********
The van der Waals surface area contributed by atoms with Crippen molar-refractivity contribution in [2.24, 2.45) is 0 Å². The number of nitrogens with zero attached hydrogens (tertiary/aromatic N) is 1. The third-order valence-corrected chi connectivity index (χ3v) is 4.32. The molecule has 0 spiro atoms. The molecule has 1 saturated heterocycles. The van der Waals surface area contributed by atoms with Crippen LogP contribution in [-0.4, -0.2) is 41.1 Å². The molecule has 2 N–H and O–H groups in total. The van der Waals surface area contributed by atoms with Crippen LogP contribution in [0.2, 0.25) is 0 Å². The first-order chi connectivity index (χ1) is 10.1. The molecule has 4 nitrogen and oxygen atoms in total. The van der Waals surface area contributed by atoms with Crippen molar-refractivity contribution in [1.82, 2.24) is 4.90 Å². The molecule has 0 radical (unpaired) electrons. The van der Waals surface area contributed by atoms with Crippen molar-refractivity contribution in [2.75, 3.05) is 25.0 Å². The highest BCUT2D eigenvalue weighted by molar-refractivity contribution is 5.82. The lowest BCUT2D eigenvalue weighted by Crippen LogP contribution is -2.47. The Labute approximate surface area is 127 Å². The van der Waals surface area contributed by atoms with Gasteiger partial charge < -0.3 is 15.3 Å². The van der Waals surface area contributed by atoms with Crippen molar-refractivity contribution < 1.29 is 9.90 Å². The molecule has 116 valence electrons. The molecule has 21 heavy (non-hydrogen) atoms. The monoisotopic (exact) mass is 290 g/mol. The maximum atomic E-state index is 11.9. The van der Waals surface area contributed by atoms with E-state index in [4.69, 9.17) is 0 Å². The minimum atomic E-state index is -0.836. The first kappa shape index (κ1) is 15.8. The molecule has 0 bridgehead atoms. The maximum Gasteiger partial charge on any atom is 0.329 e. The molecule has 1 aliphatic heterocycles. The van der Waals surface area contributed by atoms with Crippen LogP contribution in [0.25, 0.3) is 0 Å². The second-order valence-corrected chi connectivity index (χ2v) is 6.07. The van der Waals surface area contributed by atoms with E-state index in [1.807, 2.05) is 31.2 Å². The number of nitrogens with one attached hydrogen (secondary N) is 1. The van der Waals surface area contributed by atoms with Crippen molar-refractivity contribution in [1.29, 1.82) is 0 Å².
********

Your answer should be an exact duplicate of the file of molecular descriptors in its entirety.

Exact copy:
The van der Waals surface area contributed by atoms with Crippen molar-refractivity contribution in [2.24, 2.45) is 0 Å². The number of nitrogens with zero attached hydrogens (tertiary/aromatic N) is 1. The third-order valence-corrected chi connectivity index (χ3v) is 4.32. The molecule has 0 spiro atoms. The molecule has 1 saturated heterocycles. The van der Waals surface area contributed by atoms with Crippen LogP contribution in [-0.4, -0.2) is 41.1 Å². The molecule has 2 N–H and O–H groups in total. The van der Waals surface area contributed by atoms with Crippen LogP contribution in [0.2, 0.25) is 0 Å². The first-order chi connectivity index (χ1) is 10.1. The molecule has 4 nitrogen and oxygen atoms in total. The van der Waals surface area contributed by atoms with Crippen molar-refractivity contribution in [1.82, 2.24) is 4.90 Å². The molecule has 0 radical (unpaired) electrons. The van der Waals surface area contributed by atoms with Crippen molar-refractivity contribution in [2.75, 3.05) is 25.0 Å². The highest BCUT2D eigenvalue weighted by molar-refractivity contribution is 5.82. The lowest BCUT2D eigenvalue weighted by Crippen LogP contribution is -2.47. The Labute approximate surface area is 127 Å². The van der Waals surface area contributed by atoms with Gasteiger partial charge < -0.3 is 15.3 Å². The van der Waals surface area contributed by atoms with Crippen molar-refractivity contribution < 1.29 is 9.90 Å². The molecule has 116 valence electrons. The molecule has 21 heavy (non-hydrogen) atoms. The monoisotopic (exact) mass is 290 g/mol. The maximum atomic E-state index is 11.9. The van der Waals surface area contributed by atoms with E-state index in [4.69, 9.17) is 0 Å². The minimum atomic E-state index is -0.836. The first kappa shape index (κ1) is 15.8. The molecule has 0 bridgehead atoms. The maximum Gasteiger partial charge on any atom is 0.329 e. The molecule has 1 aliphatic heterocycles. The van der Waals surface area contributed by atoms with Crippen LogP contribution in [0.25, 0.3) is 0 Å². The second-order valence-corrected chi connectivity index (χ2v) is 6.07. The van der Waals surface area contributed by atoms with E-state index in [1.807, 2.05) is 31.2 Å². The number of nitrogens with one attached hydrogen (secondary N) is 1. The van der Waals surface area contributed by atoms with Crippen molar-refractivity contribution in [1.29, 1.82) is 0 Å².